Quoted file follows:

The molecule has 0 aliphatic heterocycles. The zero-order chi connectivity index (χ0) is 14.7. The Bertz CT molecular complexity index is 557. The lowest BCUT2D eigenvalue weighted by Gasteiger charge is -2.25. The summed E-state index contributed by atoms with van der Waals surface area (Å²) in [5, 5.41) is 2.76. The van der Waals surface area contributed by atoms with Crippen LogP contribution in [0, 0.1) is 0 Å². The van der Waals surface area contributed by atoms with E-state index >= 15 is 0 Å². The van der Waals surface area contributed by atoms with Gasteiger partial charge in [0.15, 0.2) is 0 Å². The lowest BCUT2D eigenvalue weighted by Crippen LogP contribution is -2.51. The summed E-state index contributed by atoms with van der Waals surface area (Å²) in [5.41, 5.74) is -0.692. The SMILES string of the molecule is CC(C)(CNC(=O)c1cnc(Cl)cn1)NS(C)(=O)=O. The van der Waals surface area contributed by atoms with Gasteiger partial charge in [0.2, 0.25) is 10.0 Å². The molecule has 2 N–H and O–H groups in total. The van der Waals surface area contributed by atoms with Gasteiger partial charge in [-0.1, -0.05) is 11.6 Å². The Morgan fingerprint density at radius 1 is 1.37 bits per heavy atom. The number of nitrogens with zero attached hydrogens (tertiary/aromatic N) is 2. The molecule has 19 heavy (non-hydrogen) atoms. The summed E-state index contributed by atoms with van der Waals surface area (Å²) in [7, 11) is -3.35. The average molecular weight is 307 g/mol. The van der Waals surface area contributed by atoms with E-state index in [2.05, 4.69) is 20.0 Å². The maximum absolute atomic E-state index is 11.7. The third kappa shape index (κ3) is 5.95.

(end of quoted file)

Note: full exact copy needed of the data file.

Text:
The molecule has 0 aliphatic heterocycles. The zero-order chi connectivity index (χ0) is 14.7. The Bertz CT molecular complexity index is 557. The lowest BCUT2D eigenvalue weighted by Gasteiger charge is -2.25. The summed E-state index contributed by atoms with van der Waals surface area (Å²) in [5, 5.41) is 2.76. The van der Waals surface area contributed by atoms with Crippen LogP contribution in [0, 0.1) is 0 Å². The van der Waals surface area contributed by atoms with E-state index >= 15 is 0 Å². The van der Waals surface area contributed by atoms with Gasteiger partial charge in [0.15, 0.2) is 0 Å². The lowest BCUT2D eigenvalue weighted by Crippen LogP contribution is -2.51. The summed E-state index contributed by atoms with van der Waals surface area (Å²) in [5.41, 5.74) is -0.692. The SMILES string of the molecule is CC(C)(CNC(=O)c1cnc(Cl)cn1)NS(C)(=O)=O. The van der Waals surface area contributed by atoms with Gasteiger partial charge in [0.2, 0.25) is 10.0 Å². The molecule has 2 N–H and O–H groups in total. The van der Waals surface area contributed by atoms with Gasteiger partial charge in [-0.1, -0.05) is 11.6 Å². The Morgan fingerprint density at radius 1 is 1.37 bits per heavy atom. The number of nitrogens with zero attached hydrogens (tertiary/aromatic N) is 2. The molecule has 19 heavy (non-hydrogen) atoms. The summed E-state index contributed by atoms with van der Waals surface area (Å²) in [7, 11) is -3.35. The average molecular weight is 307 g/mol. The van der Waals surface area contributed by atoms with E-state index in [2.05, 4.69) is 20.0 Å². The maximum absolute atomic E-state index is 11.7. The third kappa shape index (κ3) is 5.95.